- Bill Nevins, a New Mexico high school teacher and personal
friend, was fired last year and classes in poetry and the poetry club at
Rio Rancho High School were permanently terminated. It had nothing to do
with obscenity, but it had everything to do with extremist politics.
- The "Slam Team" was a group of teenage poets
who asked Nevins to serve as faculty adviser to their club. The teens,
mostly shy youngsters, were taught to read their poetry aloud and before
audiences. Rio Rancho High School gave the Slam Team access to the school's
closed-circuit television once a week and the poets thrived.
- In March 2003, a teenage girl named Courtney presented
one of her poems before an audience at Barnes & Noble bookstore in
Albuquerque, then read the poem live on the school's closed-circuit television
- A school military liaison and the high school principal
accused the girl of being "un-American" because she criticized
the war in Iraq and the Bush administration's failure to give substance
to its "No child left behind" education policy.
- The girl's mother, also a teacher, was ordered by the
principal to destroy the child's poetry. The mother refused and may lose
- Bill Nevins was suspended for not censoring the poetry
of his students. Remember, there is no obscenity to be found in any of
the poetry. He was later fired by the principal.
- After firing Nevins and terminating the teaching and
reading of poetry in the school, the principal and the military liaison
read a poem of their own as they raised the flag outside the school. When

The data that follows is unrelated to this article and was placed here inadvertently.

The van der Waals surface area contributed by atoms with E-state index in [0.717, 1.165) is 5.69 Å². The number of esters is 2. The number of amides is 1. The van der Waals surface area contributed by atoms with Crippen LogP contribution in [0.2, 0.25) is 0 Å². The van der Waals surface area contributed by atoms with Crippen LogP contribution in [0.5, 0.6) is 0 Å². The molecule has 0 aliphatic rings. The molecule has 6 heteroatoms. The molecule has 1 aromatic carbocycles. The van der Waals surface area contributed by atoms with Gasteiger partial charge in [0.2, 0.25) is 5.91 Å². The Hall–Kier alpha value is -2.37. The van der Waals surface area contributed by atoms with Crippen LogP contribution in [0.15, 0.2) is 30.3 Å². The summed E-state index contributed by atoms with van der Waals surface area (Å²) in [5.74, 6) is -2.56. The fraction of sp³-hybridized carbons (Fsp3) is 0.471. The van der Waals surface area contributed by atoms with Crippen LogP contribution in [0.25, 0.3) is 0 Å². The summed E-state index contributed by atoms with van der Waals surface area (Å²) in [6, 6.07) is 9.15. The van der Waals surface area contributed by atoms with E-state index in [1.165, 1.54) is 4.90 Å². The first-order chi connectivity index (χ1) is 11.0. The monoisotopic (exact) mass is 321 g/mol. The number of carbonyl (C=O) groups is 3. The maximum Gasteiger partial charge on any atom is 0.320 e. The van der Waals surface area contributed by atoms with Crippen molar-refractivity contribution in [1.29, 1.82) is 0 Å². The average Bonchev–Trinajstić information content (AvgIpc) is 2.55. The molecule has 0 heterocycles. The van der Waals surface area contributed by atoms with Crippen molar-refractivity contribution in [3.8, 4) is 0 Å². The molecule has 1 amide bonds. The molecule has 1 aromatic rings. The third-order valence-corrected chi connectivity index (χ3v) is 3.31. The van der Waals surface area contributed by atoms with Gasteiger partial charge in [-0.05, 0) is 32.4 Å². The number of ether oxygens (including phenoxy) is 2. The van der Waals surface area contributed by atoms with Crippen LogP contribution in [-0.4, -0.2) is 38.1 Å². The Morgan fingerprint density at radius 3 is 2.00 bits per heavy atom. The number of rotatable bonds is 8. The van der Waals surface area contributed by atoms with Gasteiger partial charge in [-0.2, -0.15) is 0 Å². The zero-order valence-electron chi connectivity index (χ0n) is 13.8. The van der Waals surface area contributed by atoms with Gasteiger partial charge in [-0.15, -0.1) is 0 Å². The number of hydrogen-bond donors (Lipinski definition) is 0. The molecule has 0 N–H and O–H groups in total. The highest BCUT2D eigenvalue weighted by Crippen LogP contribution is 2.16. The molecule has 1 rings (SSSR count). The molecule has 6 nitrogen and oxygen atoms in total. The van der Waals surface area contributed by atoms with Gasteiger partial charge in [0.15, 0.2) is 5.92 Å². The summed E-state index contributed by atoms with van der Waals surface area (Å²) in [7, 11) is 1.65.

the principal had the flag at full staff, he applauded the action he'd
taken in concert with the military liaison.
- Then to all students and faculty who did not share his
political opinions, the principal shouted: "Shut your faces."
What a wonderful lesson he gave those 3,000 students at the largest public
high school in New Mexico. In his mind, only certain opinions are to be
- But more was to come. Posters done by art students were
ordered torn down, even though none was termed obscene. Some were satirical,
implicating a national policy that had led us into war. Art teachers who
refused to rip down the posters on display in their classrooms were not
given contracts to return to the school in this current school year.
- The message is plain. Critical thinking, questioning
of public policies and freedom of speech are not to be allowed to anyone
who does not share the thinking of the school principal.
- The teachers union has been joined in a legal action
against the school by the National Writers Union, headquartered in New
York City. NWU's at-large representative Samantha Clark lives and works
- The American Civil Liberties Union has become the legal
arm of the lawsuit pending in federal court.
- Meanwhile, Nevins applied for a teaching post in another
school and was offered the job but he can't go to work until Rio Rancho's
principal sends the new school Nevins' credentials. The principal has refused
to do so, and that adds yet another issue to the lawsuit, which is awaiting
a trial date.
- While students are denied poetry readings, poetry clubs
and classes in poetry, Nevins works elsewhere and writes his own poetry.
- Writers and editors who have spent years translating
essays, films, poems, scientific articles and books by Iranian, North Korean
and Sudanese authors have been warned not to do so by the U.S. Treasury
Department under penalty of fine and imprisonment. Publishers and film
producers are not allowed to edit works authored by writers in those nations.
The Bush administration contends doing so has the effect of trading with
the enemy, despite a 1988 law that exempts published materials from sanction
under trade rules.
- Robert Bovenschulte, president of the American Chemical
Society, is challenging the rule interpretation by violating it to edit
into English several scientific papers from Iran.
- Are book burnings next?
- - Hill is a retired News-Journal reporter
- © 2004 News-JournalÝCorporation http://www.news-journalonline.com/NewsJournalOnline/Opinion/